Lecturer: Professor Nigel Burroughs
Term(s): Term 1
Status for Mathematics students: List A
Commitment: 30 one hour lectures
Assessment: 3 hour examination (100%)
Prerequisites: There are no prerequisites but the following is advised: Probability A & B (ST111), Introduction to partial differential equations (MA250), Theory of ODEs (MA254), Introduction to Systems Biology (MA256).
Mathematical modelling of biological systems and processes is a growing field that uses multiple mathematical techniques. This course will cover a range of these techniques, using examples from primarily medical systems. Topics include:
1. Small gene circuits (bifurcations, phase plots, linearization analysis, stochastic analogues through master equations).
2. Virus dynamics (ODEs) and mutation, including HIV/AIDS and basic immunology.
3. Cancer modelling (branching processes). Therapy.
4. Waves in biology (excitable systems, neurobiology).
This course leads on to MA4J6, Mathematics and Biophysics of Cell dynamics.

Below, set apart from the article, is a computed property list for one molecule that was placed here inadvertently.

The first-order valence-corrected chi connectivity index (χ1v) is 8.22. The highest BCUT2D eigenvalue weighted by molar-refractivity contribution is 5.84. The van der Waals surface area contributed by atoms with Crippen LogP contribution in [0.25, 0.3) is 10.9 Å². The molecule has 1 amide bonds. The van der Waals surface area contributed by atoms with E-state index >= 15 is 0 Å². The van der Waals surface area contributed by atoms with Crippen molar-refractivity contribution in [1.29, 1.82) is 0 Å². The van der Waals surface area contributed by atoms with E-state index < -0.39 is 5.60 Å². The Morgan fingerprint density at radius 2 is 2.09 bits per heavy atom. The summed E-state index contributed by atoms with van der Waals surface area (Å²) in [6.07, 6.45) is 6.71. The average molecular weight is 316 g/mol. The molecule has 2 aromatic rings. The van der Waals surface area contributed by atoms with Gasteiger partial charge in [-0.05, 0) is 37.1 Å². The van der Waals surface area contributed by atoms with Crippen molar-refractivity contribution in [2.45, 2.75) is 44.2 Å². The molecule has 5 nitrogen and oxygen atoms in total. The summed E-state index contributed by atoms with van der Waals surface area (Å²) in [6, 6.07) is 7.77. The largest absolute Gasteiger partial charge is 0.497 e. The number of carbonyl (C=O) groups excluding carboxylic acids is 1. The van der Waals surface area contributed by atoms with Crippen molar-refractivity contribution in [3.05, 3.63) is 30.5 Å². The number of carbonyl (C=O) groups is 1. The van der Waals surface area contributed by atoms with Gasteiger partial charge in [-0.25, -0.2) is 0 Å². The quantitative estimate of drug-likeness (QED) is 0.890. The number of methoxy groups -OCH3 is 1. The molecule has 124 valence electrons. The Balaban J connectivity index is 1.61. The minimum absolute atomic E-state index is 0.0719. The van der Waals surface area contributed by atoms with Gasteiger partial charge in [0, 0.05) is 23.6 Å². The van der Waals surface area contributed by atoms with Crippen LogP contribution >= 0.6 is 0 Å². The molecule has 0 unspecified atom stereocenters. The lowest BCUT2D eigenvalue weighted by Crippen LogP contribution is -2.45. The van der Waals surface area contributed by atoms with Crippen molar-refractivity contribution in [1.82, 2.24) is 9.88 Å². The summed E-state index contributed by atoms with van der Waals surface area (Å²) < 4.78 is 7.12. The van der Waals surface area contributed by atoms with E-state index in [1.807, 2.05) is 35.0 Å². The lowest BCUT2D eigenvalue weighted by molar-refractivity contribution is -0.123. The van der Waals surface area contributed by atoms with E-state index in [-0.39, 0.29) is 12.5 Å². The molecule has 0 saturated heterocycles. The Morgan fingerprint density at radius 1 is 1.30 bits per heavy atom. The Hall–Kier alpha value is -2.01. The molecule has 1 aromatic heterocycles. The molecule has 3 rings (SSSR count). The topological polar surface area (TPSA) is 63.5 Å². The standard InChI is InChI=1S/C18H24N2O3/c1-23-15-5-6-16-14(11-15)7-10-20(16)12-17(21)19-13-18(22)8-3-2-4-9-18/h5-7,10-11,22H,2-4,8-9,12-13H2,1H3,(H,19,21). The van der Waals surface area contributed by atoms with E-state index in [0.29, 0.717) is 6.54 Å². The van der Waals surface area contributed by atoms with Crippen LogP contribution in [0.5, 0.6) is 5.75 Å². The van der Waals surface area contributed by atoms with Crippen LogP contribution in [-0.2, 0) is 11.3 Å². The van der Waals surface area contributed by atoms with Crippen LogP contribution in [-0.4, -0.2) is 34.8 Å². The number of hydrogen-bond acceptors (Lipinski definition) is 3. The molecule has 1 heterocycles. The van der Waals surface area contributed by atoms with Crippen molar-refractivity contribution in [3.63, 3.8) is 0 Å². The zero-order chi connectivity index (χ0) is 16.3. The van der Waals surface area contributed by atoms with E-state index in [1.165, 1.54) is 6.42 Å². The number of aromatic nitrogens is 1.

To introduce ideas and techniques of mathematical modelling (deterministic and stochastic) in biology.
To gain an insight into modelling techniques and principles in gene regulation, virus growth, cancer and physiology; to consolidate basic mathematical techniques used in these approaches, such as ODEs, PDEs, probability theory, branching processes and Markov Chains.
There is no dedicated text. A classic text (only deterministic modelling, I is predominantly ODEs, II is PDEs) is Mathematical Biology I & II. James Murrey. Springer. Useful texts for specific topics are: Branching process models of cancer. Richard Durrett. 2015. Springer. [https://0-link-springer-com.pugwash.lib.warwick.ac.uk/book/10.1007/978-3-319-16065-8], Mathematical Physiology I: Cellular Physiology and II: Systems physiology. James Keener, James Sneyd. 2009. Springer. Virus dynamics : mathematical principles of immunology and virology. Martin Nowak and Robert May. 2000. OUP.